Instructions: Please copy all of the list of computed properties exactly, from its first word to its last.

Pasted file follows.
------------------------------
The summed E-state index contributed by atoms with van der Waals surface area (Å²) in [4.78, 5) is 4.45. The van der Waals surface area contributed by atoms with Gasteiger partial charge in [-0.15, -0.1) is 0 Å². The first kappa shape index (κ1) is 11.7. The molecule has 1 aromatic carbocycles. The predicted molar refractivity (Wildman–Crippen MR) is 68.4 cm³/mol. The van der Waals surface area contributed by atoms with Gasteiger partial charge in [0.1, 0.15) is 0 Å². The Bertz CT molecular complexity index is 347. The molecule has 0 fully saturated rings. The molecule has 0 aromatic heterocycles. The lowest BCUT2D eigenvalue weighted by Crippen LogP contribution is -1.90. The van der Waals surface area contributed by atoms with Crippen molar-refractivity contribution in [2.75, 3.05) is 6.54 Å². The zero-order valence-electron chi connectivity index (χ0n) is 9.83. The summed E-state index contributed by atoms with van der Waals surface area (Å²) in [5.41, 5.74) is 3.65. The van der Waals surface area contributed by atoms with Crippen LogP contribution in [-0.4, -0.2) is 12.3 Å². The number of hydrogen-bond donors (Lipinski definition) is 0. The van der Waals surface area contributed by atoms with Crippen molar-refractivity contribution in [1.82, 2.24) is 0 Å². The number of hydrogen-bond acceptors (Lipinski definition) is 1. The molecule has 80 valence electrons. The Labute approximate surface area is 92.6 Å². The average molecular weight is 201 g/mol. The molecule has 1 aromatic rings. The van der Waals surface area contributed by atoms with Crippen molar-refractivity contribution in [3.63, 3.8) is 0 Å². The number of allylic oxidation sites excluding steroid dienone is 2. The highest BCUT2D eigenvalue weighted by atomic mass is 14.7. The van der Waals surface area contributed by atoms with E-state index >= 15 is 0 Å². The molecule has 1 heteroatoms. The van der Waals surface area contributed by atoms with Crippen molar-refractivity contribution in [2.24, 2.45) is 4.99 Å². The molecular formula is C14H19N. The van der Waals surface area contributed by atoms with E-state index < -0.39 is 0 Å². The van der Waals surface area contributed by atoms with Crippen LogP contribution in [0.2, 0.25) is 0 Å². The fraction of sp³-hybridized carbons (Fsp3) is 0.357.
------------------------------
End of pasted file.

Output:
The summed E-state index contributed by atoms with van der Waals surface area (Å²) in [4.78, 5) is 4.45. The van der Waals surface area contributed by atoms with Gasteiger partial charge in [-0.15, -0.1) is 0 Å². The first kappa shape index (κ1) is 11.7. The molecule has 1 aromatic carbocycles. The predicted molar refractivity (Wildman–Crippen MR) is 68.4 cm³/mol. The van der Waals surface area contributed by atoms with Gasteiger partial charge in [0.1, 0.15) is 0 Å². The Bertz CT molecular complexity index is 347. The molecule has 0 fully saturated rings. The molecule has 0 aromatic heterocycles. The lowest BCUT2D eigenvalue weighted by Crippen LogP contribution is -1.90. The van der Waals surface area contributed by atoms with Crippen molar-refractivity contribution in [2.75, 3.05) is 6.54 Å². The zero-order valence-electron chi connectivity index (χ0n) is 9.83. The summed E-state index contributed by atoms with van der Waals surface area (Å²) in [5.41, 5.74) is 3.65. The van der Waals surface area contributed by atoms with Crippen LogP contribution in [-0.4, -0.2) is 12.3 Å². The number of hydrogen-bond donors (Lipinski definition) is 0. The van der Waals surface area contributed by atoms with Crippen molar-refractivity contribution in [1.82, 2.24) is 0 Å². The number of hydrogen-bond acceptors (Lipinski definition) is 1. The molecule has 80 valence electrons. The Labute approximate surface area is 92.6 Å². The average molecular weight is 201 g/mol. The molecule has 1 aromatic rings. The van der Waals surface area contributed by atoms with Crippen molar-refractivity contribution in [3.63, 3.8) is 0 Å². The number of allylic oxidation sites excluding steroid dienone is 2. The highest BCUT2D eigenvalue weighted by atomic mass is 14.7. The van der Waals surface area contributed by atoms with E-state index >= 15 is 0 Å². The molecule has 1 heteroatoms. The van der Waals surface area contributed by atoms with Crippen molar-refractivity contribution in [2.24, 2.45) is 4.99 Å². The molecular formula is C14H19N. The van der Waals surface area contributed by atoms with E-state index < -0.39 is 0 Å². The van der Waals surface area contributed by atoms with Crippen LogP contribution in [0.2, 0.25) is 0 Å². The fraction of sp³-hybridized carbons (Fsp3) is 0.357.